Students working on a mannequin.

The Center for Excellence in Healthcare Simulation offers state-of-the-art resources and a variety of clinical focused learning opportunities ranging from fundamental skills to high-fidelity simulation. Located on both the Westchester and New York City Campuses, with a combined 15,000 square feet, the Simulation Labs use Standardized Patients (actors who play the role of patients), task trainers, and high fidelity manikins to train both undergraduate and graduate students in a multidisciplinary approach.

With more than 20,000 hours of simulation conducted per year, the design of the Simulation Labs is to replicate various healthcare settings, including pediatrics, maternity, and medical-surgical and critical care units providing the students an opportunity to practice skills at basic and advanced levels across the curriculum.

To achieve these scenario-based educational experiences, the Simulation Labs utilize equipment and lab rooms like Sectra Virtual Anatomy Table, high fidelity manikins including METIman, SimMan Essential, SimMom, SimJunior, and SimBaby. The Simulation Suites, where students work with the SPs, are equipped with Digital Audio visual system with video review capabilities which encourage student self-reflection and opportunities to identify areas for improvement in small group debriefing sessions.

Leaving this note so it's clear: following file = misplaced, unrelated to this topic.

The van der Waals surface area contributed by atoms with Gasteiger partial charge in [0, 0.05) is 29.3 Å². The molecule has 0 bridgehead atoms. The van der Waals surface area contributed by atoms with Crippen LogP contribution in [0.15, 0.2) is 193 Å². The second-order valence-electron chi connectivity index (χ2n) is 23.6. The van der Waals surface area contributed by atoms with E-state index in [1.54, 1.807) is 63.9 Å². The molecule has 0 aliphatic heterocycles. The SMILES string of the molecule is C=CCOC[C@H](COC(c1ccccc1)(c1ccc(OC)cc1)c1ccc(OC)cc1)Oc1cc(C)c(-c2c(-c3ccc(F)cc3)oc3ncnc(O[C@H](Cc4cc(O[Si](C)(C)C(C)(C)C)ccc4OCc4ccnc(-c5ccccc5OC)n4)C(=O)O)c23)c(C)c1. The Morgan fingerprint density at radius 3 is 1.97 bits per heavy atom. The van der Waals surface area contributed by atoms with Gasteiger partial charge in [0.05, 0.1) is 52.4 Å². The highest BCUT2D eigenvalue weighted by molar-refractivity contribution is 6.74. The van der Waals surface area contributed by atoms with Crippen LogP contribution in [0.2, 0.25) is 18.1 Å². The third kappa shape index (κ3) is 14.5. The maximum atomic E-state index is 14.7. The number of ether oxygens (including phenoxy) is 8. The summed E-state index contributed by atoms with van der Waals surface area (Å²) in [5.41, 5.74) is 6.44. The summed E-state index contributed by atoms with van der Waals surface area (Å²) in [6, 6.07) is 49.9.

Students practice skills, develop critical thinking, and improve performance in a safe and nurturing environment. These labs promote advanced communication skills between the different disciplines, interprofessional collaboration, multiple patient management, and the essential skills to learn to work as a team to help improve patient outcomes.

Why Simulation?

  • Studies prove that when used in conjunction with classroom instruction and clinical experiences, simulation labs help produce safer, more efficient and more confident clinicians.
  • The Institute of Medicine Report on Nursing Work Environments proposes simulation as an effective method to support the ongoing training of skills of practice.
  • In the Future of Nursing, a Robert Wood Johnson Foundation Initiative, simulation is mentioned as a strategy to support interprofessional education.

Students in our BS in Speech-Language Pathology and Audiology and MS in Communication Sciences and Disorders programs have the unique opportunity to prepare for their careers in the Speech & Hearing Center, which has served the needs of the University and its surrounding community for more than 30 years. In the Center, certified speech-language pathologists supervise and work hand-in-hand with undergraduate and graduate students, where they are trained with state-of-the-art equipment to learn how to diagnosis and treat a variety of communication disorders.